3-D TV: Eyes-On Anaglyph Case Studies
Got a pair of traditional red/blue filter anaglyph glasses lying around? If so, hit up the links below for some free 3-D viewing. And if you instead have access to a set of the brown/blue glasses from the 2009 Super Bowl commercials, some of the information that follows will still apply to you:
- NASA has published a bunch of ‘Mars in 3D’ images courtesy of the Phoenix Lander’s stereoscopic imager.
- Microsoft’s WorldWide Telescope offers various optional 3-D viewing modes.
- Registry hacks enable anaglyph 3-D playback for a number of computer games, in conjunction with Nvidia graphics card drivers:
- Here’s a hack for the Xbox 360 game Skate 2:
- Speaking of YouTube, therefore of Google, the company did an April Fool’s spoof last year involving its Chrome browser. Here’s how Brett Wilson, software engineer at the company, pulled off the stunt. This year, the pranksters focused their attention on Google Street View.
- Seriously, this time, YouTube has a dedicated 3-D channel. More generally, you’re now able to code video you upload for 3-D playback.
- Microsoft is currently sublime, at least in public, at the concept of ‘true’ 3-D for games and other content flowing through its Xbox 360, so Disney’s instead been bundling anaglyph glasses with various gaming titles for both it and the PlayStation 3. And Majestico did the same thing with a title for the Nintendo Wii and Xbox 360.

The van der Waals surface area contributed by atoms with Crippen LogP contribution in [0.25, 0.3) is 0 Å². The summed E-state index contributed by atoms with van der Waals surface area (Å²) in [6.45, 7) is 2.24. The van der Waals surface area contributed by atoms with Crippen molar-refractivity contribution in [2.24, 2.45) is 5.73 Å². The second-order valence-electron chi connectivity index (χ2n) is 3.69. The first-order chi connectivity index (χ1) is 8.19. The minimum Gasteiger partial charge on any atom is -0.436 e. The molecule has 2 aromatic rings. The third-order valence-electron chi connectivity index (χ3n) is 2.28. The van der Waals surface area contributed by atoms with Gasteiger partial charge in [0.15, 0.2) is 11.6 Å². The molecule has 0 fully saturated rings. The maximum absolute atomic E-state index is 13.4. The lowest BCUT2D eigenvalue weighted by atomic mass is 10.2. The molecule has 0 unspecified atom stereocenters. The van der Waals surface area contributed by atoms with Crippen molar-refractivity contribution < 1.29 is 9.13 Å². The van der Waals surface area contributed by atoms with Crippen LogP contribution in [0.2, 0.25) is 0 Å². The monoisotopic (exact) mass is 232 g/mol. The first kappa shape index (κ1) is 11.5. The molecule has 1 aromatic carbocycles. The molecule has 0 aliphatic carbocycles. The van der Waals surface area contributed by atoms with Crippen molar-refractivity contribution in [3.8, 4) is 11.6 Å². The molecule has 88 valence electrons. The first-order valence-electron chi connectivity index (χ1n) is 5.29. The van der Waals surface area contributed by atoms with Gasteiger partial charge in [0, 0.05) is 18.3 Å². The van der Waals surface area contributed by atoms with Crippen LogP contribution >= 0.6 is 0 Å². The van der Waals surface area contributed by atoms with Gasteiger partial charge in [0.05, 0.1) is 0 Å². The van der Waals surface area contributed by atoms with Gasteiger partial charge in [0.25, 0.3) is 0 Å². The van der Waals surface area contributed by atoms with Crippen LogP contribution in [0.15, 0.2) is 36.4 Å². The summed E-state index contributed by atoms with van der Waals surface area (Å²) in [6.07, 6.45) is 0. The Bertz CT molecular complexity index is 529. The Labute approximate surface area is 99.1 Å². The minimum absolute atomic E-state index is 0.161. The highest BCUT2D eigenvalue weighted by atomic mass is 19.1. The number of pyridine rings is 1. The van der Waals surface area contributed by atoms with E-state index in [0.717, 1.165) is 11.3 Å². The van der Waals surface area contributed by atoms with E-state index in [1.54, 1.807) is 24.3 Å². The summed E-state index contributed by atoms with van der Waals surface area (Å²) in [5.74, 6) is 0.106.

- Lady Gaga is releasing a 3-D concert video on DVD (why do I have the sneaking suspicion that few to none of you care?), viewable using anaglyph glasses even though Sensio’s checkerboard compression technology for either passive polarizer or active shutter glasses is now an optional part of the DVD specification.
- This music video isn’t anaglyph but I thought I’d toss it in anyway; it instead employs a ‘wiggle’ visual trick that rapidly switches between two cameras at slightly different orientations, a variant of the Pulfrich technique mentioned in my cover story:
- TUAW recently mentioned a low-cost app for the iPhone and iPod touch called HoloToy, which employs yet another no-glasses pseudo-3D trick for conventional displays, anamorphosis perspective projection.
- Back to anaglyph, here’s a Flickr archive of 3-D moon images, with thanks to Gizmodo for the heads-up.
- And peaking of Gizmodo, I couldn’t resist wrapping up by tossing in this. Enjoy!